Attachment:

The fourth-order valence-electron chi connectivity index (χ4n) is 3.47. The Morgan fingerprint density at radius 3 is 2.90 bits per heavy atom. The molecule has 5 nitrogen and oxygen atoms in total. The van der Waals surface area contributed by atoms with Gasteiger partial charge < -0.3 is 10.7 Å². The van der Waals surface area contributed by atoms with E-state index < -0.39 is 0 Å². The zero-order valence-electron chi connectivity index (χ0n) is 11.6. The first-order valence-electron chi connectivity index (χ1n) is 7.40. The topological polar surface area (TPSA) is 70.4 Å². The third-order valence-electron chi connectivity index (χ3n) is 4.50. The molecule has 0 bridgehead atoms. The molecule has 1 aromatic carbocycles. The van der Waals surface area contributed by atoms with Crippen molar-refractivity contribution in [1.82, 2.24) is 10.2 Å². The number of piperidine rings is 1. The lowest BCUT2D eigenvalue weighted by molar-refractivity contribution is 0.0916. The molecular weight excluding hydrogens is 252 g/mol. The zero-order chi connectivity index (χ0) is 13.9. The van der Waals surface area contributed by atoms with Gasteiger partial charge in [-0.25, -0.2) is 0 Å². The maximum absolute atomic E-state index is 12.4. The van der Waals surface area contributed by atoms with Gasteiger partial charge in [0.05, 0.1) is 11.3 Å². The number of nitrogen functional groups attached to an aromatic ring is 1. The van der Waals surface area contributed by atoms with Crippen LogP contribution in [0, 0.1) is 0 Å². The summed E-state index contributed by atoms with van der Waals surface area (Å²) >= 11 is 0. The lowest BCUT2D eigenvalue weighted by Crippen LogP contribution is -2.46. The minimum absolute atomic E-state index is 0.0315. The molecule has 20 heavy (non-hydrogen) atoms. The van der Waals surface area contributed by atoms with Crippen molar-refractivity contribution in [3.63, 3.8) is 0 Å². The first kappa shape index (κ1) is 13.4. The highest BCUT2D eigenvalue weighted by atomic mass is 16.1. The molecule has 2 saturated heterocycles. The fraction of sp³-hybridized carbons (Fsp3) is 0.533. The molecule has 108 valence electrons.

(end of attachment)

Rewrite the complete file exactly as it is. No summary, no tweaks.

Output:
The fourth-order valence-electron chi connectivity index (χ4n) is 3.47. The Morgan fingerprint density at radius 3 is 2.90 bits per heavy atom. The molecule has 5 nitrogen and oxygen atoms in total. The van der Waals surface area contributed by atoms with Gasteiger partial charge < -0.3 is 10.7 Å². The van der Waals surface area contributed by atoms with E-state index < -0.39 is 0 Å². The zero-order valence-electron chi connectivity index (χ0n) is 11.6. The first-order valence-electron chi connectivity index (χ1n) is 7.40. The topological polar surface area (TPSA) is 70.4 Å². The third-order valence-electron chi connectivity index (χ3n) is 4.50. The molecule has 0 bridgehead atoms. The molecule has 1 aromatic carbocycles. The van der Waals surface area contributed by atoms with Crippen molar-refractivity contribution in [1.82, 2.24) is 10.2 Å². The number of piperidine rings is 1. The lowest BCUT2D eigenvalue weighted by molar-refractivity contribution is 0.0916. The molecular weight excluding hydrogens is 252 g/mol. The zero-order chi connectivity index (χ0) is 13.9. The van der Waals surface area contributed by atoms with Gasteiger partial charge in [-0.25, -0.2) is 0 Å². The maximum absolute atomic E-state index is 12.4. The van der Waals surface area contributed by atoms with Gasteiger partial charge in [0.05, 0.1) is 11.3 Å². The number of nitrogen functional groups attached to an aromatic ring is 1. The van der Waals surface area contributed by atoms with Crippen LogP contribution in [0, 0.1) is 0 Å². The summed E-state index contributed by atoms with van der Waals surface area (Å²) >= 11 is 0. The lowest BCUT2D eigenvalue weighted by Crippen LogP contribution is -2.46. The minimum absolute atomic E-state index is 0.0315. The molecule has 20 heavy (non-hydrogen) atoms. The van der Waals surface area contributed by atoms with Crippen molar-refractivity contribution in [3.63, 3.8) is 0 Å². The first kappa shape index (κ1) is 13.4. The highest BCUT2D eigenvalue weighted by atomic mass is 16.1. The molecule has 2 saturated heterocycles. The fraction of sp³-hybridized carbons (Fsp3) is 0.533. The molecule has 108 valence electrons.